• Keep an eye out for soot, kinks, and corrosion, and if you spot any of these, ask your propane supplier for advice on how to address them


Propane tanks are an inherently hazardous item, so it’s essential to handle them properly. Here are the answers to common doubts and concerns about propane tank disposal to help you do this safely and responsibly.

Is propane tank disposal difficult?

Propane tanks are classified as hazardous waste, making them somewhat difficult to dispose of. These tanks need to be prepared properly, then taken to an appropriate facility that can handle them properly.

Will the garbage man take propane tanks?

No, you cannot put propane tanks out with your regular garbage. Even seemingly empty tanks can ignite if exposed to high temperatures, or explode under pressure.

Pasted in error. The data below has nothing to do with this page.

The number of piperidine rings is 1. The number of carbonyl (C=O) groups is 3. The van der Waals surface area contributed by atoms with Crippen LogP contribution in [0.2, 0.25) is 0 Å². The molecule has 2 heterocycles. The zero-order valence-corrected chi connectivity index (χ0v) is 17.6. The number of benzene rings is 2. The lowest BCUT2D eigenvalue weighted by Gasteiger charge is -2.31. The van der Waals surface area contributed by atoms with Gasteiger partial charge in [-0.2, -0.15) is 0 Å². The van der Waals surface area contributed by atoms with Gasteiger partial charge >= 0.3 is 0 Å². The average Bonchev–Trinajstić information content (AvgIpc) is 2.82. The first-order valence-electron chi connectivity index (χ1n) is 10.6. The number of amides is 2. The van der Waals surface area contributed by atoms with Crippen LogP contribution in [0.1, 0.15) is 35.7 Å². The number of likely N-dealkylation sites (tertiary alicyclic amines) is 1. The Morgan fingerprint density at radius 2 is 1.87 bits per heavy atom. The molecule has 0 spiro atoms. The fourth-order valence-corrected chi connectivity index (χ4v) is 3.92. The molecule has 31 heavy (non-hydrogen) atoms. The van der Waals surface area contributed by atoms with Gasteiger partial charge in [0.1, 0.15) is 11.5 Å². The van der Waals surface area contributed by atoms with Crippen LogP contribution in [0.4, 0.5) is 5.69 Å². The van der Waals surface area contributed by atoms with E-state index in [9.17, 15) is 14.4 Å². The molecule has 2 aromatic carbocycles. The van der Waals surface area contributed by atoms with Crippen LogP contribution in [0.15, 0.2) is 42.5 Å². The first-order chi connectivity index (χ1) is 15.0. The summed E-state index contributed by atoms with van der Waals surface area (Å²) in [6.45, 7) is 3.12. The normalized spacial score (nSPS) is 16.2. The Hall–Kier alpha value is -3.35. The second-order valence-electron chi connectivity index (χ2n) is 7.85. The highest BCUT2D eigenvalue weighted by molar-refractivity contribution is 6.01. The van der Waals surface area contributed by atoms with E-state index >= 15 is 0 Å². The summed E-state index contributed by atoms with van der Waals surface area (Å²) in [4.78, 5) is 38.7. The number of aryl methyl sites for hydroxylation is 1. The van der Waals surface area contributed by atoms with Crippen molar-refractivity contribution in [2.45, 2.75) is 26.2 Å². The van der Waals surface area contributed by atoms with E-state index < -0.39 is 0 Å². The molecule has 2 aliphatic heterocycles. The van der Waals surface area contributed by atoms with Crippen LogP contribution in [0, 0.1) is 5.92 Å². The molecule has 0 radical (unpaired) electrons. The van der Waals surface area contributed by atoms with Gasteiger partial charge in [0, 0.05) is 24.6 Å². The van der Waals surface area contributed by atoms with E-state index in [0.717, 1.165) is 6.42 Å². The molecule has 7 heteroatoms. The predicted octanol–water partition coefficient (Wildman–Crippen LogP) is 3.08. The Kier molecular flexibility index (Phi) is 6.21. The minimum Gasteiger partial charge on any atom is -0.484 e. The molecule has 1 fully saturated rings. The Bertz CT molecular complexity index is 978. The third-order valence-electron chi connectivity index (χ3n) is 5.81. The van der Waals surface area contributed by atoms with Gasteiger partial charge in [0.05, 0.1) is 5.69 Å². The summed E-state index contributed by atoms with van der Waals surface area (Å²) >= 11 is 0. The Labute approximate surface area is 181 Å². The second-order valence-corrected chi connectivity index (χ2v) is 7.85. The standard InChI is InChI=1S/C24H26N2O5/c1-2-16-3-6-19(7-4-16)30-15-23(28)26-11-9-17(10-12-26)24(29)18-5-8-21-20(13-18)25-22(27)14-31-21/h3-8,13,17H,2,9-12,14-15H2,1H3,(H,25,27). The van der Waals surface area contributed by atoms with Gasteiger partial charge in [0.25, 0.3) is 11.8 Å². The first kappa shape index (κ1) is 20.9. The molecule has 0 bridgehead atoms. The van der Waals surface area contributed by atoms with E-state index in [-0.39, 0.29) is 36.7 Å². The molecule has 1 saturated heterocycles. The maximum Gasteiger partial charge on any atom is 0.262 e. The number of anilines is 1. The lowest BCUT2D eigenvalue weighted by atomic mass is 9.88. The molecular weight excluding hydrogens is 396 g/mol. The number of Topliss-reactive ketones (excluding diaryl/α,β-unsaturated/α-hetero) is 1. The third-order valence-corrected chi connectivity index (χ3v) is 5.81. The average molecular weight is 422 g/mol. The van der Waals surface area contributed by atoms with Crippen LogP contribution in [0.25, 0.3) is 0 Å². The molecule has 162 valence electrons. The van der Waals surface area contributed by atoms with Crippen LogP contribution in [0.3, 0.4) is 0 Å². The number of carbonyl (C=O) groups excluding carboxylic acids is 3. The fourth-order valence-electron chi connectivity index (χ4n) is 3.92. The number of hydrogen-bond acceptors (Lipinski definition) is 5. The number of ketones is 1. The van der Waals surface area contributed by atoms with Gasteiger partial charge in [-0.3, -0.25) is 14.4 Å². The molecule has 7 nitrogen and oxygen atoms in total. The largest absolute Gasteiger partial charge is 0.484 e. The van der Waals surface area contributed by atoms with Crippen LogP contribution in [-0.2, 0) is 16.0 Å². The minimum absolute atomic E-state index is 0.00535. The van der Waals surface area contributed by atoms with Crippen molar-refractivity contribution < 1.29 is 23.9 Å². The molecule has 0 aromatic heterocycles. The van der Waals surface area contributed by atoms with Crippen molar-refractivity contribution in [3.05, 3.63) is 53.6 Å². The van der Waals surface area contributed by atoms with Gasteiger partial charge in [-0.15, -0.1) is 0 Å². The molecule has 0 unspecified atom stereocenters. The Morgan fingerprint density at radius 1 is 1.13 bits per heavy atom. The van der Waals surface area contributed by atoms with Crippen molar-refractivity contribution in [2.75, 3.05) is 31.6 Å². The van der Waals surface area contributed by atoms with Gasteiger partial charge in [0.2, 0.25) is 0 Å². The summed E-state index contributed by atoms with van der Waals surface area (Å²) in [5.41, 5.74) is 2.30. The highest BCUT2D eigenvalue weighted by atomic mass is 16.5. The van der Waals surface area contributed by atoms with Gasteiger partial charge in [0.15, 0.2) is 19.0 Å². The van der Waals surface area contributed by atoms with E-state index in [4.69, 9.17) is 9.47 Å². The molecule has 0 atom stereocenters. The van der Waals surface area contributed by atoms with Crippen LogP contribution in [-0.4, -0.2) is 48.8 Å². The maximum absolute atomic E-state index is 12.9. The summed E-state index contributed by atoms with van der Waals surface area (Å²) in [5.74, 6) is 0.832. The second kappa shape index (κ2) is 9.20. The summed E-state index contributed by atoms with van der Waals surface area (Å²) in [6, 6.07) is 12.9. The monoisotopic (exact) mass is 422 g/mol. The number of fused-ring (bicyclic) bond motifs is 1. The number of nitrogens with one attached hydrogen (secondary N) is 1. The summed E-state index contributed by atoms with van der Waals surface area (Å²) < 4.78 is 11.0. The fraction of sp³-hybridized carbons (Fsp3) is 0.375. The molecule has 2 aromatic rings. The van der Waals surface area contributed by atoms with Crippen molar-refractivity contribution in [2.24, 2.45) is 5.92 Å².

As trash can often be subject to both of these conditions, it’s simply too dangerous to handle. Therefore, you’ll need to either exchange your propane tank for a refill, or responsibly dispose of it through a propane gas supplier or a recycling center specializing in hazardous waste.

How do you empty a propane tank at home?

It’s best to take a full or mostly-full propane tank to a propane gas supplier. They’ll be able to recover the gas and use it to refill other tanks, thus making the most of this non-renewable resource.

In fact, it’s best to leave this to the professionals in all cases, as dealing with propane gas can be hazardous.

However, if you absolutely must empty your propane tank at home and are able to take the appropriate safety precautions, you can follow these steps:

  1. Put on appropriate safety equipment, including thick gloves, protective eyewear, and closed shoes